The plan now was to read, research, take notes, and start drafting the sections of the report. At the same conference-call meeting, the team agreed to meet twice a week in "this cool" chatroom that B.J. was going to write. As might have been expected, it was almost two weeks before the chatroom was ready. In the meantime, Jeannie had grown to feel that "it" was happening to her all over again: her section which had seemed so innocently doable at the beginning had grown into something that could easily take up a whole book! Her stack of meticulously recorded notecards rose high off her desk. At the next face-to-face meeting with the team, she was infuriated at the meager pile of photocopied pages B.J. had collected, the nonwork of Lyla, and the otherwise respectable stack of notes Grover had collected. As they compared their notes and findings, they realized that Jeannie and Grover had taken the same notes on certain topics; that Lyla was waiting on a book currently checked out by B.J.; and other such problems.

Jeannie explained the problem of her ballooning topic to the team, and discussion ensued as to how to deal with it. One idea was to slough off Lyla's topic altogether, rework the outline, and give a goodly chunk of Jeannie's work to Lyla. Lyla had no problem with that idea, but B.J. was incensed that half of Jeannie's hard work would be grabbed by Lyla who hadn't done anything yet and would get off scot free. While Grover and Jeannie rolled their eyes heavenward, B.J. and Lyla went at it at some length. Finally, Jeannie said she'd had enough and that Lyla could have her whole topic for all she cared. But then Grover soothed the matter by getting the group to agree to the original plan of dumping Lyla's topic and dividing Jeannie's topic with Lyla.

For the next meeting, the plan was to exchange rough drafts and start the final phase of completing the report. But putting the sections together produced a total shock for all. While Lyla had not produced a draft of her section at all, everything that could be different about the existing drafts—well, was. Headings, writing style, paragraphing, tables, figures, source referencing—everything was almost comically different. What was supposed to be a quick, cordial exchange of drafts turned into yet another heated argument. Moreover, Grover's draft was shocking riddled with bad writing, typos, grammar errors, and bizarre punctuation. In fact, Grover conceded that he was not all that good at the "writing thing" and welcomed anyone's help in fixing his draft. Jeannie, as could have been expected, had produced more pages than the rest of the team put together and demanded that the others go back and develop their sections more fully and follow her style and format. B.J., who fancied himself something of the graphic designer, refused: he found much to disagree with in Jeannie's format and style. For all her dislike of B.J., Lyla could not help but agree with him concerning his observations. "All right, fine!" said Jeannie; she was pulling out of the team and turning her part into a report of its own that she'd hand in separately. "Phooey!"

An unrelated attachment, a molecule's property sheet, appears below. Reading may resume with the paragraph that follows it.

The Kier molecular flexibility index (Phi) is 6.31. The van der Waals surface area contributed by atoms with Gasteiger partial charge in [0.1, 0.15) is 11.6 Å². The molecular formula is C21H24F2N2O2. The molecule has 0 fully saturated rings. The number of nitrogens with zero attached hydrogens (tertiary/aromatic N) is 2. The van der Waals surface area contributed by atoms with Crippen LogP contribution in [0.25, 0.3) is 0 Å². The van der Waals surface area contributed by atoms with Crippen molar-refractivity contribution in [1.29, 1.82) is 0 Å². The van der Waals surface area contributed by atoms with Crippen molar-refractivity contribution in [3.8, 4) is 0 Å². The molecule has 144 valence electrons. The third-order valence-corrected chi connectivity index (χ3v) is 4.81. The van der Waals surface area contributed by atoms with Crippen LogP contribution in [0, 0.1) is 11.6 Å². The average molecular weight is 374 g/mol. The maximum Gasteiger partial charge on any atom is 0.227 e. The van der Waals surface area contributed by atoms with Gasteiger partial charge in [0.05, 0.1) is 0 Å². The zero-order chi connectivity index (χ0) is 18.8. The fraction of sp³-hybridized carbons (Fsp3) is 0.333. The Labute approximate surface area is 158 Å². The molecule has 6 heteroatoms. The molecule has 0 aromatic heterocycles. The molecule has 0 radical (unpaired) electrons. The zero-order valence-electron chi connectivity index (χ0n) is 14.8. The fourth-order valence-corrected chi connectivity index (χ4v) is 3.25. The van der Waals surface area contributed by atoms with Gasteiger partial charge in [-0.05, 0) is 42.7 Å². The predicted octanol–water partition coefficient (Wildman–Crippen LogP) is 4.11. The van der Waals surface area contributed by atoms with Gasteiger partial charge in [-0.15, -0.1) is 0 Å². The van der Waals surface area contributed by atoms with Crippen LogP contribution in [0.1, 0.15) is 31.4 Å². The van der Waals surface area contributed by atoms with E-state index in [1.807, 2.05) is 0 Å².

Arguments about italics versus bold, lowercase versus uppercase, 10-point versus 12-point type, numbers versus words, abbreviations versus written-out values, Arial versus Times New Roman, table titles above versus below tables, bulleted versus numbered lists, left alignment versus centered alignment of table columns, APA versus MLA documentation style—these debates could have gone on until the end of the next semester. But this report was due in less than two weeks, and that fact helped resolve a number of issues, however entrenched their promoters. And this was a group grade; everybody would get the same exact grade, regardless.

At this point, Lyla came to the rescue. She acknowledged that she had not contributed much to the project and that she was ready to lead in the final push. She directed the other team members to put their files on disk and give them to her; she'd resolve the format and style inconsistencies. She asked Jeannie to take hold of Grover's draft and fix it, "just fix it." And she directed B.J. to go put more effort into his draft. Perhaps the general fatigue, panic and frustration enabled Lyla to get away with this coup d'etat; but all were relieved. She even offered to host an all-night work party at her place that weekend, that is, if Jeannie would stick by her at all times.

The whole team expressed anxiety over how much time this project was taking away from their work on other projects and from their studies for exams due here at the end of the semester. "They shouldn't make us do teamwork," opined B.J. "We shoulda planned everything from the beginning!" proclaimed Grover. "You shoulda let the women run this show, boys," Jeannie grimly stated. Lyla believed she had said enough.